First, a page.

My River POV: Jose G. Fernandez

Written by:

Posted on:




Get The Latest:

Join our print or digital newsletter to be informed about the agency’s many projects and other news.

A man speaks with two women at a public meeting

The “My River POV” series provides readers the opportunity to learn about the unique insight and experiences of the San Antonio River Authority (River Authority) staff and their connection to the San Antonio River in hopes of inspiring stewardship of area creeks and rivers.

Jose Fernandez

Jose G. Fernandez, CFM Project Management Associate

What are your earliest memories of the San Antonio River?

I am born and raised here in San Antonio. As a kid, I remember going to Brackenridge Park with my family, watching the ducks and enjoying the outdoors and the sounds of the river. When I was looking for a job as a teenager, I saw an ad for the River Authority and thought how cool it would be to drive one of the river barges downtown! As I soon found out, our agency is not in charge of the river barge tours. I then realized that the River Authority provides many opportunities that help maintain the health and beauty of the San Antonio River we love. Who knows—maybe one day I can have an opportunity to drive the river barge!

Let’s fast forward to the present day. How does your team contribute to the work of the River Authority?

Most of us are aware of Federal Emergency Management Agency (FEMA) and their Flood Insurance Rate Maps (FIRM) they produce. These maps show the 1% or the 100-year annual chance people have of their property flooding during any given year when storm events occur in the United States. FIRM updates within local, county and/or regional maps can take years to get updated, since FEMA does not have a set timetable. In the meantime, there are still changes happening every day to areas within or near a floodplain. For example, changes could be a capital improvement project, or a developer coming in and wanting to build a subdivision of homes or a business. These are developments that are changing floodplain areas within a FIRM map(s). To capture these floodplain changes, FEMA produces revision documents called Letters of Map Revisions (LOMR). These determination documents officially revise current FIRM map(s) to reflect the changes to floodplains on the FIRM. This is done to keep residents informed of the floodplain modifications and to help them recognize areas most susceptible to flooding.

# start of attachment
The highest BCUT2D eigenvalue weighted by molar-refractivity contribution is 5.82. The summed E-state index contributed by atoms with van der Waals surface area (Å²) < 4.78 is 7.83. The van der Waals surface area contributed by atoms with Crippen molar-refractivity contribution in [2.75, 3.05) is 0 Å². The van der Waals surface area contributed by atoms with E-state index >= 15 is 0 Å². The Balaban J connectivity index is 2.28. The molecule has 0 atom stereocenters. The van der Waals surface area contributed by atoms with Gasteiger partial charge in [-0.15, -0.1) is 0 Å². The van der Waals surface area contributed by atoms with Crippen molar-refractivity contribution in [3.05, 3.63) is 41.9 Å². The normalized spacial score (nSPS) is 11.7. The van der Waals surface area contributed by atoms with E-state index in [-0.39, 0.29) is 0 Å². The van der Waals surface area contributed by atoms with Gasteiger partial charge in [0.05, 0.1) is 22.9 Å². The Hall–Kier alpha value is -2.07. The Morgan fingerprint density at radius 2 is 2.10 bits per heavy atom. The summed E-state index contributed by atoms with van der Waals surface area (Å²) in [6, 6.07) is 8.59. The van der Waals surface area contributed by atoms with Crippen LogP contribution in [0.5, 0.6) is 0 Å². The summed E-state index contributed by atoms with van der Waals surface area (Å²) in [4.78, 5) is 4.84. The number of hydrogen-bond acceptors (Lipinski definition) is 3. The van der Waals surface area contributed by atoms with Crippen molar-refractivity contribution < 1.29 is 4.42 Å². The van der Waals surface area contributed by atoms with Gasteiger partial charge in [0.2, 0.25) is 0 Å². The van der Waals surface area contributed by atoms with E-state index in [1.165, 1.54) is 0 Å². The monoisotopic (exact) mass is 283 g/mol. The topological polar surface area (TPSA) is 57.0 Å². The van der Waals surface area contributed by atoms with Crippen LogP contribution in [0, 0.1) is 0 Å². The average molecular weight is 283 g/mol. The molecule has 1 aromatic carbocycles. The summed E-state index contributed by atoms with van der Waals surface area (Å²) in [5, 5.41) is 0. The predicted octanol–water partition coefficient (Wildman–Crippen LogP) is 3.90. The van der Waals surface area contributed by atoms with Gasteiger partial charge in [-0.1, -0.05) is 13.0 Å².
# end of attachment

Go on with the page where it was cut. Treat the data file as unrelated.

Where does your team fit into this process?

FEMA partners across the nation with other organizations, communities, and private sectors; these partners are known as Cooperating Technical Partners (CTPs). Selected CTPs ask to be a FEMA LOMR Partner who do reviews on behalf of FEMA. The River Authority is a FEMA LOMR Review partner and reviews LOMRs for our 4-county jurisdiction of Bexar, Wilson, Karnes and Goliad counties. These reviews are done locally by a team of engineers who are familiar with our local watersheds, local and FEMA rules and regulations, the type of flooding that occurs within our four counties, and the communities that inhabit them. In turn, we maintain the FEMA FIRM maps up to date and making sure the information is reaching the residents and community officials within our area.

A man speaks with two women at a public meeting

Joe talks with community members about flood risks at a Draft Floodplain Open House in 2023.

Before this program came into play 14 years ago, FEMA hired private contractors to do the LOMR reviews where it could take months to get the requests approved by FEMA. Since the River Authority became a LOMR Review Partner, our Engineering Team has reduced that turnaround time to between five and six months. Professionals in the field are aware of the award-winning work we have done. In fact, we are the first FEMA CTP that won the first award from FEMA for our CTP work. Last month, we celebrated our 400th case review in 12 years, which is a great accomplishment demonstrating the work that we do every day.